Data Reveal Occupants of an Affordable-housing Community Are Reaping Benefits of a Deep-energy Retrofit though Education Is Needed

These gas savings are a solid achievement. However, there is room for even deeper savings with some additional work. The following issues still need to be addressed: resident behavior, management/ownership decisions and construction flaws that went unnoticed for too long because a commissioning agent wasn’t part of the team.

LEED for Homes doesn’t require a commissioning agent and it was skipped at a detriment. A commissioner was finally hired in summer 2013 and he has identified mechanical issues that will improve gas performance.

The team achieved the goal of monitoring gas savings almost immediately after construction. As a result, the team identified opportunities for enhanced performance quickly and began troubleshooting shortly thereafter.

Energy Analysis

Hot WaterCastle Square Apartments' energy savings by measure
In summer 2012, hot-water usage seemed high. After troubleshooting, the team identified a bubble in the solar-hot-water system that was blocking solar-heated water from serving many apartments. A repair was made in March 2013. The solar-thermal system wasn’t working properly for 10 out of the 13 months of the subject period. With the system repaired, overall gas performance should be much improved in 2014. By summer 2013, hot water savings was 45 percent.


Although heating savings from August 2012 through July 2013 was respectable, improvements can be made. Some of the areas for improvement include the following:

Thermostats: Because of resident demand, a decision was made in December 2011 to heat apartments to 75 F, despite the energy penalty. Unfortunately, this higher temperature was maintained after construction completion. Energy modeling assumed apartments would be heated to 71 F. Thermostats weren’t limited to 72 F until January 2013. This higher temperature setpoint affected gas consumption for five of the nine heating-season months in the study period. Some residents
continue to override their thermostats to enjoy tropical temperatures in their apartments.

Window operation: The other major issue affecting heating savings is open windows. Typically, windows were used in the winter to vent excess heat. Despite Energy Star thermostats in every apartment and an excellent ventilation system, residents frequently leave their windows open—even in freezing temperatures—for temperature control and ventilation. Occupants are expected to get used to the ability to control temperatures with the thermostats instead of windows as they become accustomed to their new systems. To help, Winn Management, the property’s residential manager, plans to conduct educational seminars for the residents.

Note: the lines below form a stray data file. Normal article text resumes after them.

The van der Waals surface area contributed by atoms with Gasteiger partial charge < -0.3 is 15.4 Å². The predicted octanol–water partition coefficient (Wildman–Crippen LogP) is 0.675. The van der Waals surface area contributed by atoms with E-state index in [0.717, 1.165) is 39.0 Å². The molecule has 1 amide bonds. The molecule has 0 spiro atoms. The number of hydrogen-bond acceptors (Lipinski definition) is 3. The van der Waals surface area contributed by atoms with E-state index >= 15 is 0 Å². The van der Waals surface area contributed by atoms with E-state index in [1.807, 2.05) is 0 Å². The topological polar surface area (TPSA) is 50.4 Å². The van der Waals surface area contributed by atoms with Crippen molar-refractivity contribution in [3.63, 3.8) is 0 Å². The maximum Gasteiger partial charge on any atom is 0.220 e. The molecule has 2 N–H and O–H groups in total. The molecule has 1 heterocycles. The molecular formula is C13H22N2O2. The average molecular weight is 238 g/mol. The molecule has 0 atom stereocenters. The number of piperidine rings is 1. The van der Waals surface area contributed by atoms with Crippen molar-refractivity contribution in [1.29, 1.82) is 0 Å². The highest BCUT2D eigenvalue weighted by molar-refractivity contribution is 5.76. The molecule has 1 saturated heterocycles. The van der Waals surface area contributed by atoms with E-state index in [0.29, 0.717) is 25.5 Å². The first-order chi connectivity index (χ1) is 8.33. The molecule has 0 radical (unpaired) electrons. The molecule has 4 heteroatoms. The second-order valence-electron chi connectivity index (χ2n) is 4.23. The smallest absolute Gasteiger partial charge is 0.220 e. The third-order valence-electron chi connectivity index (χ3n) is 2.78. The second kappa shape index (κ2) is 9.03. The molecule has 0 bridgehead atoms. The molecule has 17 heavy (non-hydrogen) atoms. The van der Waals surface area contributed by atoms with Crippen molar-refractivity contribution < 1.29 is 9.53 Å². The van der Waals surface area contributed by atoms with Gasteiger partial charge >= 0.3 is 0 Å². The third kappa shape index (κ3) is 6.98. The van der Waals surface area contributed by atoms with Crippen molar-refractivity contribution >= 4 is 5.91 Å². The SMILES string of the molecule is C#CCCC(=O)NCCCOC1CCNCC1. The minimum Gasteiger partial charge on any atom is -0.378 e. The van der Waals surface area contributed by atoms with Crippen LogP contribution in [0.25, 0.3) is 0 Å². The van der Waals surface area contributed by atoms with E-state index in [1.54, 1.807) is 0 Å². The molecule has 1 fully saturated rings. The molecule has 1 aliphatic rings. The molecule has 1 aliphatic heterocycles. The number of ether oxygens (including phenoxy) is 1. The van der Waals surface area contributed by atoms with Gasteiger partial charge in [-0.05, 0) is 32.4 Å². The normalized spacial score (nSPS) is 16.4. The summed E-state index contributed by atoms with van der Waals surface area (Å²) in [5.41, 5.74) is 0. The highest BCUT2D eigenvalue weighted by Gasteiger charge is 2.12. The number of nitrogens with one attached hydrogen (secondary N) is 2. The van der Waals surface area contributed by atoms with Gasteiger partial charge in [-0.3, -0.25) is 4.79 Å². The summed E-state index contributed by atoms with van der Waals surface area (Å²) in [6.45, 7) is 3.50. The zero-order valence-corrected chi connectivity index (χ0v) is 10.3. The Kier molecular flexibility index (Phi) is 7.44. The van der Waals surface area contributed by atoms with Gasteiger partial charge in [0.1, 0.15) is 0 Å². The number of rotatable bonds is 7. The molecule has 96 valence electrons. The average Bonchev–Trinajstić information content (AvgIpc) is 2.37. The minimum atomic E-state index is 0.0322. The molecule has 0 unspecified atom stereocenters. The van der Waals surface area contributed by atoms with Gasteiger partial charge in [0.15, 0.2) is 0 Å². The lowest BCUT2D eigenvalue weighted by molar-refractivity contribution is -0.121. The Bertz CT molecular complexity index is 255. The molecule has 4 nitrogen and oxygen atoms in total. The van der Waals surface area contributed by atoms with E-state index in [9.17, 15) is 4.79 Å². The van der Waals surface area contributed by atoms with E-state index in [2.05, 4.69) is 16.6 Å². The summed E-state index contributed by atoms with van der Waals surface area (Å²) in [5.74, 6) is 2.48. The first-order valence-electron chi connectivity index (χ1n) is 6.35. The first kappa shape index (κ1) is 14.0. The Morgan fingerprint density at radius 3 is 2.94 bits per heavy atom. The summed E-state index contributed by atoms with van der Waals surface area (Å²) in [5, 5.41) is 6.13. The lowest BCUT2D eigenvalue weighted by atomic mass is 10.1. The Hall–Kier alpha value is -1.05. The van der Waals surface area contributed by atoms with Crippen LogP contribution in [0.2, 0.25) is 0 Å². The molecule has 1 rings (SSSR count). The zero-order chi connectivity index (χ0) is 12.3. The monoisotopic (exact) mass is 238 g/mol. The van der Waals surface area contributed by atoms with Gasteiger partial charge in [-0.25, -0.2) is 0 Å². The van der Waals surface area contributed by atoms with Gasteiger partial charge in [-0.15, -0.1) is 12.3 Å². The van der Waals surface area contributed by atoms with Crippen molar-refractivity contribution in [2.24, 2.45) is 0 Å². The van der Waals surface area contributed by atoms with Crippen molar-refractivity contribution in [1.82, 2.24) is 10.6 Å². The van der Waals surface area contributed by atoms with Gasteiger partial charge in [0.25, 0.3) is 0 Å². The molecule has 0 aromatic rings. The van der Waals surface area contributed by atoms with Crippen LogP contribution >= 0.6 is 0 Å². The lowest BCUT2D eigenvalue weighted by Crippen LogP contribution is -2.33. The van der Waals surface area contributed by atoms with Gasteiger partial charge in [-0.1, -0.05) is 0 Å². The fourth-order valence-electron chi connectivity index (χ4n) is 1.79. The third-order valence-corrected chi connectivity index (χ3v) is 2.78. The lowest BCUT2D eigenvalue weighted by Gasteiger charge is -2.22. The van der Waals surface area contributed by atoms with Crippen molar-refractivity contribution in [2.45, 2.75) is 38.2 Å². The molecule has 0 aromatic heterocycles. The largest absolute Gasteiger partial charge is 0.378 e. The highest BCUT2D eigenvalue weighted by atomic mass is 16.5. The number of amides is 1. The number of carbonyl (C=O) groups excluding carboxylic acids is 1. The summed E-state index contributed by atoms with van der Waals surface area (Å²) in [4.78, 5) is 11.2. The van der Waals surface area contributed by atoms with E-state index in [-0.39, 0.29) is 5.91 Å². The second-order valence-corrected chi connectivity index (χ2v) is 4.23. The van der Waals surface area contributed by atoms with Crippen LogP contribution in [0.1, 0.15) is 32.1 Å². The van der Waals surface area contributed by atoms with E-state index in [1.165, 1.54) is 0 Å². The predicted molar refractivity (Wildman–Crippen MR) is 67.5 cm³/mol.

As a DER, the bar was set exceptionally high for energy savings. The energy-savings projections became the design goals for the project. However, this simple approach to estimating energy savings was based on adding up individual-measure savings. Though the individual-measure estimates may have been reasonable, they could not be accurate when added because of their interaction. It is well known that adding individual savings reduces the size of the energy target for the next measure. In addition, some measures that save heating energy also have an effect on cooling or other electrical use, not captured by simple calculation. Thus an overestimate of total savings is inevitable.

In the chart above, the computer model shows consistently lower estimates for each measure. In the case of the computer modeling, savings for each measure was calculated by eliminating that one measure from the final design (a subtractive rather than additive method), so it was more likely to be closer to the mark. Computer modeling was begun after the design phase when it was too late to inform the process.

About the Author

Heather Clark, LEED AP; Bruce Hampton, AIA, LEED AP; Mark Kelley, P.E., LEED AP
Heather Clark, LEED AP, is principal of Boston-based Biome Studio where she facilitates teams of designers and developers to achieve energy and water savings far beyond standard green-building goals. A partner in Elton+Hampton Architects, Roxbury, Mass., and the principal architect for the Hickory Consortium, a green-energy consulting firm, Bruce Hampton, AIA, LEED AP, is a nationally recognized expert in the greening of low-cost housing. Mark Kelley, P.E., LEED AP, is the president of the Randolph Center, Vt.-based Hickory Consortium, specializing in whole-building integrated design, systems dynamics and sustainable building engineering. He is a nationally recognized authority on buildings as systems, building energy efficiency and sustainable construction.

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